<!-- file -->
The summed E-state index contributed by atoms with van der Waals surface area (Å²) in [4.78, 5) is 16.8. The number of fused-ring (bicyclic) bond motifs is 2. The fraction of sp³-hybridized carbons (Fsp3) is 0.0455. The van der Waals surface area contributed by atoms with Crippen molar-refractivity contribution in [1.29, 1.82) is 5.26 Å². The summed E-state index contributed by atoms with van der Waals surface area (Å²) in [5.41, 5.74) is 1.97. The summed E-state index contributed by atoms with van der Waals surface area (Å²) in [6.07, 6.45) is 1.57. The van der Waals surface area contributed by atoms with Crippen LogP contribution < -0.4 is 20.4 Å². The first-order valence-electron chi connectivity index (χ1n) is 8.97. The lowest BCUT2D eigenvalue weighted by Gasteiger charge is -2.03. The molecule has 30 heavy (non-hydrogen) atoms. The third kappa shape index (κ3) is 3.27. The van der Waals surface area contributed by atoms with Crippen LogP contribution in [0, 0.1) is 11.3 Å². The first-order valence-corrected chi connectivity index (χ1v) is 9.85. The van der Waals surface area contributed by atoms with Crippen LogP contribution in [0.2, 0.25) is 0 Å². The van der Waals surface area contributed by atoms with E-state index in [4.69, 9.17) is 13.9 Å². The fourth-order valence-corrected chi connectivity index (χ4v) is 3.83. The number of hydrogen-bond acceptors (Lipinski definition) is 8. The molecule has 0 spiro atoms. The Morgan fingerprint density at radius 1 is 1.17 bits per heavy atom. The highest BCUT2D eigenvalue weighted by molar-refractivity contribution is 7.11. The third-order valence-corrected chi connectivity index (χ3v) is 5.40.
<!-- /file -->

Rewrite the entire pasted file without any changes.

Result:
The summed E-state index contributed by atoms with van der Waals surface area (Å²) in [4.78, 5) is 16.8. The number of fused-ring (bicyclic) bond motifs is 2. The fraction of sp³-hybridized carbons (Fsp3) is 0.0455. The van der Waals surface area contributed by atoms with Crippen molar-refractivity contribution in [1.29, 1.82) is 5.26 Å². The summed E-state index contributed by atoms with van der Waals surface area (Å²) in [5.41, 5.74) is 1.97. The summed E-state index contributed by atoms with van der Waals surface area (Å²) in [6.07, 6.45) is 1.57. The van der Waals surface area contributed by atoms with Crippen LogP contribution < -0.4 is 20.4 Å². The first-order valence-electron chi connectivity index (χ1n) is 8.97. The lowest BCUT2D eigenvalue weighted by Gasteiger charge is -2.03. The molecule has 30 heavy (non-hydrogen) atoms. The third kappa shape index (κ3) is 3.27. The van der Waals surface area contributed by atoms with Crippen LogP contribution in [0, 0.1) is 11.3 Å². The first-order valence-corrected chi connectivity index (χ1v) is 9.85. The van der Waals surface area contributed by atoms with Crippen LogP contribution in [0.2, 0.25) is 0 Å². The van der Waals surface area contributed by atoms with E-state index in [4.69, 9.17) is 13.9 Å². The fourth-order valence-corrected chi connectivity index (χ4v) is 3.83. The number of hydrogen-bond acceptors (Lipinski definition) is 8. The molecule has 0 spiro atoms. The Morgan fingerprint density at radius 1 is 1.17 bits per heavy atom. The highest BCUT2D eigenvalue weighted by molar-refractivity contribution is 7.11. The third-order valence-corrected chi connectivity index (χ3v) is 5.40.